It’s Monday morning in the Crisis Sim Content team at Immersive Labs. You’ve made a coffee and are ready to start the day. How do you proceed?
Option 1: Jump on a call to check in on the status of your team’s projects – but a weekend catch-up and dad jokes are mandatory first.
Option 2: Check your emails from clients who need your help creating customized content so that they can exercise their teams effectively.
Option 3: Drop everything to start a new scenario based on a huge cyber crisis that’s happened overnight – an IT software management company has been attacked, knocking out payment points at Swedish supermarkets.
The start of my day could look like any of these options. The Crisis Sim content team creates interactive, dynamic cyber crisis scenarios for employee exercising. We’re a small team, mostly based out of Bristol, and juggle a lot of plates in our day-to-day work – from inventing fictional companies and scripting mock voicemail messages to researching industrial control systems and their vulnerabilities. We’re made up of first-class researchers, game designers, and experts in the human factors behind crisis management. We’re also not afraid to switch from one task to another very quickly.
Option 3 days are the most intense. We track emerging cyber threats as they happen, but when they reach a tipping point, we have to muster our resources to create a scenario as quickly as we can for our customers. This usually involves task switching completely, as decided with our manager in the morning stand-ups. In July 2021, I moved quickly to create a scenario about the ransomware attack on Kaseya, an IT software management company.
These days involve a lot of coffee and a concerted research effort to understand the ongoing incident. The key to understanding cyber threats that are still in progress is to judge which sources are reliable. Sometimes we’ll look at more unorthodox sources than your standard Wired or BBC article because Twitter threads and Reddit forums publish information quicker. But it all has to be taken with a pinch of salt to understand what’s really going on.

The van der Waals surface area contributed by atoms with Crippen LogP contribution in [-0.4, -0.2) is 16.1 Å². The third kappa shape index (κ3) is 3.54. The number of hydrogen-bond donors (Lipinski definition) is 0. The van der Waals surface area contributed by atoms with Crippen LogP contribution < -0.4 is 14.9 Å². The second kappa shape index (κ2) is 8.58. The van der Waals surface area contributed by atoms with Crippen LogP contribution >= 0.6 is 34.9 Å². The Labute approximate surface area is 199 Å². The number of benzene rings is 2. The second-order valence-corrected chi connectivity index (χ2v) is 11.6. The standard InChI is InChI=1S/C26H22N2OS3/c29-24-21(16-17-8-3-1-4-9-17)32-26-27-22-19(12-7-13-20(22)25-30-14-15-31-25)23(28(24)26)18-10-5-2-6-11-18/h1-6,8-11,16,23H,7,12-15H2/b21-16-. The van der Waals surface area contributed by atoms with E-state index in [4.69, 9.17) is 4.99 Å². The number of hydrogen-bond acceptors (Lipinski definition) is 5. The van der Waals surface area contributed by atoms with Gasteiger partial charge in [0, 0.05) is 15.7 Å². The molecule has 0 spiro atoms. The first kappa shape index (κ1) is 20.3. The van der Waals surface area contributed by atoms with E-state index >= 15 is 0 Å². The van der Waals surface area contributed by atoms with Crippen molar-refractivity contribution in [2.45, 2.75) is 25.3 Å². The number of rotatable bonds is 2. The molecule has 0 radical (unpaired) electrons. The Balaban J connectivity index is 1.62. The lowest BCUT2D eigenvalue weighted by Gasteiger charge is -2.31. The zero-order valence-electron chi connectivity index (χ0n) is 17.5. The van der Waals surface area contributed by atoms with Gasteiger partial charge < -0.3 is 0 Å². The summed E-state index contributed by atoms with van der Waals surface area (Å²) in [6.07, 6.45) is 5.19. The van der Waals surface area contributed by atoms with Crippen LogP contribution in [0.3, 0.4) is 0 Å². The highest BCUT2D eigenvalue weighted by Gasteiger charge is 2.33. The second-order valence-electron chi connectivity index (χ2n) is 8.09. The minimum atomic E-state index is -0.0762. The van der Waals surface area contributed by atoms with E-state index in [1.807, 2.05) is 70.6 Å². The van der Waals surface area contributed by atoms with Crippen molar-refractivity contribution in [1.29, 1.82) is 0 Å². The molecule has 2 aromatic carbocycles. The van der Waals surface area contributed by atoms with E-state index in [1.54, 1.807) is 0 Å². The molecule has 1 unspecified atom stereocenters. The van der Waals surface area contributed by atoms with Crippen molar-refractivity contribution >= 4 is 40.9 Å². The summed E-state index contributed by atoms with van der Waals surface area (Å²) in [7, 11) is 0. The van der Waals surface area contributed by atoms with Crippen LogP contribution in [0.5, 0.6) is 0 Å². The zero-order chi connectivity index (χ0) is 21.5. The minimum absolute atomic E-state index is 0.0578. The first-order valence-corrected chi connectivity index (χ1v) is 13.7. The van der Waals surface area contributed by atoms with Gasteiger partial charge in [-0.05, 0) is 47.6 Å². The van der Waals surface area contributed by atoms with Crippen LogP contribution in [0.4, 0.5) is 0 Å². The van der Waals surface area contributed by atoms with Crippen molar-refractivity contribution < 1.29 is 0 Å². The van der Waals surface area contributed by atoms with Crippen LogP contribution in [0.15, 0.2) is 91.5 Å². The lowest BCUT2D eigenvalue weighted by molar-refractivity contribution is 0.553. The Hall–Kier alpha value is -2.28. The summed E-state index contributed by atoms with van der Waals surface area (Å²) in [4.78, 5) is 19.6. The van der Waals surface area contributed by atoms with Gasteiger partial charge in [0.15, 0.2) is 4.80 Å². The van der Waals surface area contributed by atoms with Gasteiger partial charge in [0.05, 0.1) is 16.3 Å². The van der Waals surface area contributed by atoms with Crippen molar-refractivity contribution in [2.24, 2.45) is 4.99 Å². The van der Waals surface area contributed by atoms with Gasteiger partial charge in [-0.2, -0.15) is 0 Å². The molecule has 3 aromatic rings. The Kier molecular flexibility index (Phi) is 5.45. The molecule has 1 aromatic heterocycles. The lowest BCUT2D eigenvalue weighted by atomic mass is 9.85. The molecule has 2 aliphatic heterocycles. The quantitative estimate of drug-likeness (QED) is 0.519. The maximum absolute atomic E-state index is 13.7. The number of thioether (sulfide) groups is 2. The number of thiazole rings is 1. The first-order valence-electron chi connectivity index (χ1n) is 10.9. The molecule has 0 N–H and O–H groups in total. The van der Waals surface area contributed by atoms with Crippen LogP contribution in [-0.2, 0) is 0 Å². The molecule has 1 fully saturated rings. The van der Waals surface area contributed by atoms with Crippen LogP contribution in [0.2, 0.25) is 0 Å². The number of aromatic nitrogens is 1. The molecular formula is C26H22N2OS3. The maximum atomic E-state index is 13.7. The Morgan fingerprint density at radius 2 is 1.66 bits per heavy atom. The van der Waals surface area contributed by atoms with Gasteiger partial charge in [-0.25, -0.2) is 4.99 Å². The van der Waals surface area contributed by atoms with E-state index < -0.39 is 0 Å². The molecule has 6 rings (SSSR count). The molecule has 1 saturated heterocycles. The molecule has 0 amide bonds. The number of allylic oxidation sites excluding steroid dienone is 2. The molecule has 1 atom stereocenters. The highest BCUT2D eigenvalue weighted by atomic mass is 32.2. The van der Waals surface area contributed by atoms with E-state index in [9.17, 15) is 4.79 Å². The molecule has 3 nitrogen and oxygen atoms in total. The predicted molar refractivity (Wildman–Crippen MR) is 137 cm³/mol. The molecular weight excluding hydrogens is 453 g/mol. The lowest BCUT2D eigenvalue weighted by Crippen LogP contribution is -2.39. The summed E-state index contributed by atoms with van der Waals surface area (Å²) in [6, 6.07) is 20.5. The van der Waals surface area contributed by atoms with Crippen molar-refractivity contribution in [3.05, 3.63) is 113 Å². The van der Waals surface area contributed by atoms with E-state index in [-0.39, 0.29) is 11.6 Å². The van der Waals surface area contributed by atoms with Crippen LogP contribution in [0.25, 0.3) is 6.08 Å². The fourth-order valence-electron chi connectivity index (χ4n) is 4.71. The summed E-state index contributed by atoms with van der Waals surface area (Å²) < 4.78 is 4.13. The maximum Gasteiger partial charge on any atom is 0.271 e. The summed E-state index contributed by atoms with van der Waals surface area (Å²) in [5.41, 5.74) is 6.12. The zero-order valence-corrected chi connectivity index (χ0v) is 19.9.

Once we’ve completed preliminary research, we can start planning the scenario, creating a list of events from beginning to end. This can change drastically day by day – as more verified information comes out, we may have to revise our structure twice or even three times, making for a very fast-paced workday!
While the master events list develops, we also begin to write the narrative and options (just like you saw at the beginning of this article), which help participants practice dealing with threats and ensure they’re sticking to their crisis response plan.
After this, there’s still media to make for added realism and graphs to plot that accompany the scenario and move dynamically with each decision made. These fiddly, final bits of creating a Crisis Sim are always the most time-consuming, and we always forget how long this part takes!
The final stage of a sim spans multiple teams. The sim goes through a rigorous quality assurance (QA) process, where the content gets checked by our excellent presentation QA team to ensure typos are fixed and everything functions correctly. The design team then creates artwork for the scenario to look appealing along with the rest of the catalog content on the platform, and marketing writes a blog to advertise the new piece of content. After all of this research, writing, creativity, and hard work, the scenario is ready to go out to customers. In a very short time, we’ve created a dynamic, interactive Crisis Sim based on a severe, still unfolding cyberattack. It’s a long and intense week, but it’s incredibly satisfying to see our final product being used so quickly, immediately helping companies to improve their cyber crisis response. By Friday afternoon, we’ve truly earned our weekend.
But soon enough, Monday morning rolls around again, and you’re catching up with the team. What’s on the agenda?
Option 1: Offer to help a colleague with some research on their current scenario – you read an interesting article on the weekend that could come in useful.
Option 2: Catch up with your clients to make sure they’re ready to present their facilitated exercise later today and help out with some last-minute changes.
Option 3: Anticipate the next huge cyber threat and start thinking about new content that could help protect your customers.